Sacha Valero


Born and raised in Southern California and works as a technical writer, Sacha Valero grew up in the age of Star Wars, the Space Shuttle program, and cheesy heavy metal ballads. A voracious reader of the Choose Your Own Adventure series, he moved on to the likes of Tolkien, Steven King, and Clive Barker before being bitten by the science fiction bug. He draws inspiration from the writings of Issac Asimov, Andre Norton, Robert Heinlein, and Arthur C. Clark.

Sacha Valero lives in Southern CA where he caters to the beck and call of a German Shepherd with a bit too many human characteristics.

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Smashwords book reviews by Sacha Valero

  • Juliandra on Aug. 28, 2015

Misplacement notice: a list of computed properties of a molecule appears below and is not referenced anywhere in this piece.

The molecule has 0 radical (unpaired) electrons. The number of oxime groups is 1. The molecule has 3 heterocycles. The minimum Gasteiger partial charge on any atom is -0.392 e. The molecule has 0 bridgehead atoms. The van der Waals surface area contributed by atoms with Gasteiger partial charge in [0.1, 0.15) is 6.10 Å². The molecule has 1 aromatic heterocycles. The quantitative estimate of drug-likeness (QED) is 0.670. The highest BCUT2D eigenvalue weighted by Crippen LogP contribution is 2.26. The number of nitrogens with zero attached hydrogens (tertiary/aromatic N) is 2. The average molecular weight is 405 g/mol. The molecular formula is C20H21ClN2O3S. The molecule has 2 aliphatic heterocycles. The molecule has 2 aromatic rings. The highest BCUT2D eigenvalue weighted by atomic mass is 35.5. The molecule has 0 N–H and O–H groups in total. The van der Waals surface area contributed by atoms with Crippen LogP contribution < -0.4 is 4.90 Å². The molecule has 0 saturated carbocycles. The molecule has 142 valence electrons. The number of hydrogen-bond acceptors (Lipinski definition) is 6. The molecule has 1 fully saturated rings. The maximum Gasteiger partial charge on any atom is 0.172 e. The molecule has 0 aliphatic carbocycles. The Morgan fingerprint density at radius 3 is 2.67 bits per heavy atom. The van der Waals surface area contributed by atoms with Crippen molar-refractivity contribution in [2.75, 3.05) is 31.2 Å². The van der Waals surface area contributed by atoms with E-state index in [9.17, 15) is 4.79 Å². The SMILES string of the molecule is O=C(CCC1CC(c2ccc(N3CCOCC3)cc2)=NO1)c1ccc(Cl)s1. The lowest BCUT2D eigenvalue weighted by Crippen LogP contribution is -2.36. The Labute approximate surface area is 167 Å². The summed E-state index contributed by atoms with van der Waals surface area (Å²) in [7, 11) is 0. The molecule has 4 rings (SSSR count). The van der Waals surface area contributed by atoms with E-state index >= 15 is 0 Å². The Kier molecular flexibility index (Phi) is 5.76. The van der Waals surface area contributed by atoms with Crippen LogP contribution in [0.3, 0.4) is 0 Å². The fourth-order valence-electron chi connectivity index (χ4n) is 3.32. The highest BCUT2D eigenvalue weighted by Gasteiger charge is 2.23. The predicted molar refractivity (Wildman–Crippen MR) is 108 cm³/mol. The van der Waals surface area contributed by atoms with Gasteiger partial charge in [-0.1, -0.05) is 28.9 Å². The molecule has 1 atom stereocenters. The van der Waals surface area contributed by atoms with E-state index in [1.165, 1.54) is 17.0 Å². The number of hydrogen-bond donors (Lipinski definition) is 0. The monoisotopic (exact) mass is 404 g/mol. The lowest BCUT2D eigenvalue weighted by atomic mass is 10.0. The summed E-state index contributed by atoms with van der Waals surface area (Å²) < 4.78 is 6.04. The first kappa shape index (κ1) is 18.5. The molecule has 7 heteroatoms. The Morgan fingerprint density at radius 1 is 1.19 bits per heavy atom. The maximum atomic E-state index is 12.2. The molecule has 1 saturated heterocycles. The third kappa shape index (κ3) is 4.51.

Juliandra is a suspense/thriller/mystery with a bit of the supernatural. Like the description states, Thomas wakes each morning with just one hour to save his wife before she’s murdered. No matter what he does to change events, she ends up dead. In one of the early loops, Juliandra’s mother and brother show up at the hospital and Thomas goes home with them. Thomas and the brother, Brighton, basically hate each other (Brighton is an angry young black man and former drug addict while Thomas is a pretty straight edge white guy), and while Juliandra’s mother is having a bit too much wine while looking at old pictures of Juliandra, she mentions a secret that her husband, Juliandra and Brighton’s father, kept and never spoke of before he died. Thomas and Brighton do a little investigating and come up with some information that might be relevant. Thomas calls the detective investigating the murder to let him know what they’ve found only to be told he’s already aware of it and will look into it. Meanwhile, Thomas decides to take things into his own hands and sneaks out of his in-laws house. He rents a car and tracks down the lead he and Brighton found and interrogates this person who gives up the names and numbers of three hitmen. Before he can allow sleep to come and the loop to start again, Thomas tracks down these killers and gets very specific information out of them so that he can finally stop them before the murder his wife. I’m a huge fan of the sci fi series Stargate SG-1, and one of my favorite all time episodes is Window of Opportunity, so I do indeed like the time loop scenarios. This story is very compelling and does tend to move quite quickly. Also, the ending is totally unexpected, which is always a plus. Another thing I really liked was during Thomas’ interrogation of the hitmen, he’s forced to become somewhat of a vigilante. In many stories or movies, these characters just take on these traits (torturing, killing) and seem no worse for the wear. Thomas however becomes physically ill which is far more realistic. Despite these things there are some problems. 1) The dialog is very clunky. I’m not sure I read a single contraction in the dialog. The writer makes the mistake of writing dialog in proper grammatical form. This is not how people talk, and it tends to throw the reader off and slow down the pace a bit. 2) Show vs tell. There is almost no showing at all in this book. I never really had a chance to use my imagination to see what was happening because I was told absolutely every detail. There were also two flashback chapters in this book and flashbacks can be tricky. The first gives us some necessary insight; the second is really just filler. Despite these things, I would recommend this book. It does move quickly, the story is strong and will only get stronger with some touch up, and the author manages to work into his MC Thomas, expertise he has in real life, such as martial arts and IT which lends credibility to the character.